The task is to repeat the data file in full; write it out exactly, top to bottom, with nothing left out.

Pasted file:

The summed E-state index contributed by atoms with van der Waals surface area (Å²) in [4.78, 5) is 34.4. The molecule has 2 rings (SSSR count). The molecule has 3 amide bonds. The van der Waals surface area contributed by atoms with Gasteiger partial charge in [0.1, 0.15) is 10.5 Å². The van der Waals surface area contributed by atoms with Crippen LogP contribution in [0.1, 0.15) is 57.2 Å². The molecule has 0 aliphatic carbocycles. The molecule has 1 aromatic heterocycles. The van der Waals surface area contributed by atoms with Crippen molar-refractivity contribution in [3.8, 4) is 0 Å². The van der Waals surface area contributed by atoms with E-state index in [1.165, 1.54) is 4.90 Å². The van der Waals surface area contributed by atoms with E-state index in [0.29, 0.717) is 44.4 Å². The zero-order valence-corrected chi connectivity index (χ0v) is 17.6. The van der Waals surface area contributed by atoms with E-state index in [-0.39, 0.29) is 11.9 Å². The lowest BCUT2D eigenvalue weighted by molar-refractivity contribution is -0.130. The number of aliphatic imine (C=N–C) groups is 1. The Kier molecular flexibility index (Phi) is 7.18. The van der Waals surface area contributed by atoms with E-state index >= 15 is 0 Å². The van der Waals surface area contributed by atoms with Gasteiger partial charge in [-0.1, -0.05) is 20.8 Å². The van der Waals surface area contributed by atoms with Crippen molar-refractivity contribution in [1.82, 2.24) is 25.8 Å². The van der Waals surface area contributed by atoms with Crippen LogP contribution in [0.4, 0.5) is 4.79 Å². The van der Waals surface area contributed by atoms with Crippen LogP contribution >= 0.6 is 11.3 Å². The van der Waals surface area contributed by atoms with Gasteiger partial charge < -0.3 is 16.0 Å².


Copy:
The summed E-state index contributed by atoms with van der Waals surface area (Å²) in [4.78, 5) is 34.4. The molecule has 2 rings (SSSR count). The molecule has 3 amide bonds. The van der Waals surface area contributed by atoms with Gasteiger partial charge in [0.1, 0.15) is 10.5 Å². The van der Waals surface area contributed by atoms with Crippen LogP contribution in [0.1, 0.15) is 57.2 Å². The molecule has 0 aliphatic carbocycles. The molecule has 1 aromatic heterocycles. The van der Waals surface area contributed by atoms with Crippen molar-refractivity contribution in [3.8, 4) is 0 Å². The van der Waals surface area contributed by atoms with E-state index in [1.165, 1.54) is 4.90 Å². The van der Waals surface area contributed by atoms with E-state index in [0.29, 0.717) is 44.4 Å². The zero-order valence-corrected chi connectivity index (χ0v) is 17.6. The van der Waals surface area contributed by atoms with E-state index in [-0.39, 0.29) is 11.9 Å². The lowest BCUT2D eigenvalue weighted by molar-refractivity contribution is -0.130. The number of aliphatic imine (C=N–C) groups is 1. The Kier molecular flexibility index (Phi) is 7.18. The van der Waals surface area contributed by atoms with E-state index >= 15 is 0 Å². The van der Waals surface area contributed by atoms with Gasteiger partial charge in [-0.1, -0.05) is 20.8 Å². The van der Waals surface area contributed by atoms with Crippen molar-refractivity contribution in [1.82, 2.24) is 25.8 Å². The van der Waals surface area contributed by atoms with Crippen LogP contribution in [0.4, 0.5) is 4.79 Å². The van der Waals surface area contributed by atoms with Crippen LogP contribution >= 0.6 is 11.3 Å². The van der Waals surface area contributed by atoms with Gasteiger partial charge < -0.3 is 16.0 Å².